Antiracism Resources: Environmental Justice and Sustainability

Thu, 04/28/2022 - 14:40

Preservation Week, April 24 – 30, 2022, promotes the role of cultural institutions in preserving personal and public collections and treasures. This year, the theme of Preservation Week is “Preservation in the Face of Climate Change,” which highlights the effects climate change has on our shared cultural heritage and celebrates the concept of climate resiliency.

With this in mind, we wanted to take a moment to remember that climate change disproportionately impacts socially vulnerable populations. In November, American Libraries Association President Patricia M. Wong recognized in her article “Solidarity on Sustainability” that the core values of libraries include a commitment to social responsibility, sustainability, and equity. She states that libraries “have important roles to play in preparing our communities for the impact of climate change, and we must pledge to center sustainability in our operational practices.” Some examples of this work can be seen in a February 2022 ALA Connect Live conversation titled “Sustainability and Climate Action for Libraries and Our Communities,” of which you can watch the recording. This discussion also generated further links and resources, including using a DEI scorecard, for considering the importance of disaster and emergency preparedness planning, as well as a sustainable commitment to equity, diversity, inclusion, and justice — all key parts of effective preservation.

Another broad resource that might help you get a sense of the current conversations around the overlapping cultural heritage fields is The Future of Our Pasts: Engaging Cultural Heritage in Climate Action, prepared by the Climate Change and Heritage Working Group of ICOMOS (International Council on Monuments and Sites) and published in 2019. Page 19 introduces some of the ideas around climate justice, which is defined as, “Justice that links development and human rights to achieve a human-centered approach to addressing climate change, safeguarding the rights of the most vulnerable people and sharing the burdens and benefits of climate change and its impacts equitably and fairly.” The full report explores how “cultural heritage is both impacted by climate change and [is] a source of resilience for communities,” by assessing how cultural heritage concerns intersect with the objectives of the Paris Agreement.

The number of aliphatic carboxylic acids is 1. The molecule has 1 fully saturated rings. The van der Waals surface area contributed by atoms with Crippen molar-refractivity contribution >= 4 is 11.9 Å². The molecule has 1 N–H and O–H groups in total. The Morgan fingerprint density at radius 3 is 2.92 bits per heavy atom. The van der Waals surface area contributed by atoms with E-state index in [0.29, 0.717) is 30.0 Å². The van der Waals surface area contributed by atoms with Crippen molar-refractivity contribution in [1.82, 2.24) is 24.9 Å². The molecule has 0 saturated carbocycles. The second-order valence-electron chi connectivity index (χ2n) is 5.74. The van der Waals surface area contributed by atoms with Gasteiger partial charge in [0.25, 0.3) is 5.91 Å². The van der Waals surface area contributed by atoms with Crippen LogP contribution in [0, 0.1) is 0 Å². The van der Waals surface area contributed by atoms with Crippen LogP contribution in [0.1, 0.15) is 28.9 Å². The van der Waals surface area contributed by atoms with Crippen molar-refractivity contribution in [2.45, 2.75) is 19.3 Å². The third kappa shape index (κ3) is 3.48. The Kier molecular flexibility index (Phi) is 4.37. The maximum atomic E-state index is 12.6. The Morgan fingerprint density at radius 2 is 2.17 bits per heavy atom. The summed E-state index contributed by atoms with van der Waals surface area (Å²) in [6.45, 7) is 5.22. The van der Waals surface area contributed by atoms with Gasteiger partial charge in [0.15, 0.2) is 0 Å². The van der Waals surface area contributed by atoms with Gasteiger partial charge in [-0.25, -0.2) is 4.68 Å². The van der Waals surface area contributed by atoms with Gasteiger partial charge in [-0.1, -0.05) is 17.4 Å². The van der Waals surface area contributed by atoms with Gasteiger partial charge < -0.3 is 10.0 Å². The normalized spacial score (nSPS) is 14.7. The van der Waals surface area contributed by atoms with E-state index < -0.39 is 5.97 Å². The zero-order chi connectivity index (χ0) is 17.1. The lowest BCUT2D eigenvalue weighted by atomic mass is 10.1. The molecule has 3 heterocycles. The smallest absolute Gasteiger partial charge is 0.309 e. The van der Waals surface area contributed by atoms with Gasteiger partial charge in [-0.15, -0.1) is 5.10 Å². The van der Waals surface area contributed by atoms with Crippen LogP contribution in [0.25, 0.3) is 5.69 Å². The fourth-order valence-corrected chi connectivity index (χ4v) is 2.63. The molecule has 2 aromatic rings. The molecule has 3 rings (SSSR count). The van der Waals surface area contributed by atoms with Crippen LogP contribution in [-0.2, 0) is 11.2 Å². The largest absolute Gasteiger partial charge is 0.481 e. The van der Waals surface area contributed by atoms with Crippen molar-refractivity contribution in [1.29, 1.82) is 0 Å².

A unique digital project that focuses on the histories and “stories of communities working towards environmental justice” was developed in 2021 by Paul Quinn College and the advocacy group Downwinders At Risk. The tool, called “Dallas Environmental Injustice Archive,” collects, maps, and archives the stories of community members who are fighting for environmental justice, while increasing their visibility and informing ongoing advocacy work. It is important to share the successes and challenges of this work, as a member of Downwinders At Risk noted the need for improved “corporate and state accountability for the injustices seen in our city, [which are concentrated] in Black, brown and low-income neighborhoods.”

Lastly, a useful activity from the collective project Archivists Against History Repeating Itself is the Archives and Climate Justice Teach-in Module, created by Ted Lee as a part of various Archives and Climate Change Teach Ins in 2019. Included in the module is a link to a Climate Change Syllabus, with many resources to support further efforts and learning about how archives and heritage fields can engage in climate justice. The teaching module includes learning objectives and materials to use for hosting facilitated discussions and encouraging unstructured learning - and the goals of this specific teach-in include “mak[ing] explicit connections between archival theory and practice and the current conditions that allow climate change to continue unmitigated.”

We encourage you to consider how climate change is intertwined with social justice, and the ways that your collecting organization can enact change. Please let us know through email at, or connect with us on the DHPSNY Facebook page or DHPSNY Community Facebook Group. Also, save the dates, November 14 and 15, 2022, for CCAHA’s two-day virtual conference #OurCollectionsOurPlanet, an event that will explore the intersection of historical, cultural, and environmental conservation (details to come on the CCAHA Events page).

This post is part of a biweekly blog series on sharing information, promoting resources, encouraging discussion, and amplifying the voices of Black, Indigenous, and People of Color (BIPOC) doing antiracism work in archives, museums, history sites, and library special collections. DHPSNY is committed to supporting the diverse network of collecting institutions that safeguard and ensure access to historical records and library research materials across New York State. To learn more, visit our first blog post in the series.

To access the full list of resources in this series, visit our Antiracism Resources links spreadsheet.


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